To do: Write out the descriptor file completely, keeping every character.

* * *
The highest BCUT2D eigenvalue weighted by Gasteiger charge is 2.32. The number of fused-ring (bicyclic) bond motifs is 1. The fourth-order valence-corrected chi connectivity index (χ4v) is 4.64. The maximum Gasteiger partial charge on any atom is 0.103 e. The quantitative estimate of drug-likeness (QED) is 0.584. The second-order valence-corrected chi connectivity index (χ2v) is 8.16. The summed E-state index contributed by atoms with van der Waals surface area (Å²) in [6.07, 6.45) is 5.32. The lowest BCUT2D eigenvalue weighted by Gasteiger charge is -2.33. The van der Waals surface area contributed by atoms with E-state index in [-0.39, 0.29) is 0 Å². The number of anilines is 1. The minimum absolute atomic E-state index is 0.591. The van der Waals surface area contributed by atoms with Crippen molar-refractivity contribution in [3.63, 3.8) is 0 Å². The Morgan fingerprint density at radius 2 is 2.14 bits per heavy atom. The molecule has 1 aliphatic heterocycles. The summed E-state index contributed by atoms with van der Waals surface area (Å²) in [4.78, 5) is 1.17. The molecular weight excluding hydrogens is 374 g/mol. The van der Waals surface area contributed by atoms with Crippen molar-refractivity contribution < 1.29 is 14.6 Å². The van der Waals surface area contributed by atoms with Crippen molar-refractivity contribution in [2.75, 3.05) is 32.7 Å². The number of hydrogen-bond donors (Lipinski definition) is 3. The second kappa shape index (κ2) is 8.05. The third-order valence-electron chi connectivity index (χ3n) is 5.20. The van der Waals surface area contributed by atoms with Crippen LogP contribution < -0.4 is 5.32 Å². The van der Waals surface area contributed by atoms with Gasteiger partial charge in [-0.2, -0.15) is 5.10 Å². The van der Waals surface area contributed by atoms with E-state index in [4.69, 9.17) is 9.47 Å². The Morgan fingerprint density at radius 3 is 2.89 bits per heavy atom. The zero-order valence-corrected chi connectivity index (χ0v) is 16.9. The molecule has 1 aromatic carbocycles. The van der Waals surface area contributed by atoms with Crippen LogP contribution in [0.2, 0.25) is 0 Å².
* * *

The highest BCUT2D eigenvalue weighted by Gasteiger charge is 2.32. The number of fused-ring (bicyclic) bond motifs is 1. The fourth-order valence-corrected chi connectivity index (χ4v) is 4.64. The maximum Gasteiger partial charge on any atom is 0.103 e. The quantitative estimate of drug-likeness (QED) is 0.584. The second-order valence-corrected chi connectivity index (χ2v) is 8.16. The summed E-state index contributed by atoms with van der Waals surface area (Å²) in [6.07, 6.45) is 5.32. The lowest BCUT2D eigenvalue weighted by Gasteiger charge is -2.33. The van der Waals surface area contributed by atoms with E-state index in [-0.39, 0.29) is 0 Å². The number of anilines is 1. The minimum absolute atomic E-state index is 0.591. The van der Waals surface area contributed by atoms with Crippen molar-refractivity contribution in [3.63, 3.8) is 0 Å². The Morgan fingerprint density at radius 2 is 2.14 bits per heavy atom. The molecule has 1 aliphatic heterocycles. The summed E-state index contributed by atoms with van der Waals surface area (Å²) in [4.78, 5) is 1.17. The molecular weight excluding hydrogens is 374 g/mol. The van der Waals surface area contributed by atoms with Crippen molar-refractivity contribution < 1.29 is 14.6 Å². The van der Waals surface area contributed by atoms with Crippen molar-refractivity contribution in [2.75, 3.05) is 32.7 Å². The number of hydrogen-bond donors (Lipinski definition) is 3. The second kappa shape index (κ2) is 8.05. The third-order valence-electron chi connectivity index (χ3n) is 5.20. The van der Waals surface area contributed by atoms with Crippen LogP contribution < -0.4 is 5.32 Å². The van der Waals surface area contributed by atoms with Gasteiger partial charge in [-0.2, -0.15) is 5.10 Å². The van der Waals surface area contributed by atoms with E-state index in [4.69, 9.17) is 9.47 Å². The Morgan fingerprint density at radius 3 is 2.89 bits per heavy atom. The zero-order valence-corrected chi connectivity index (χ0v) is 16.9. The molecule has 1 aromatic carbocycles. The van der Waals surface area contributed by atoms with Crippen LogP contribution in [0.2, 0.25) is 0 Å².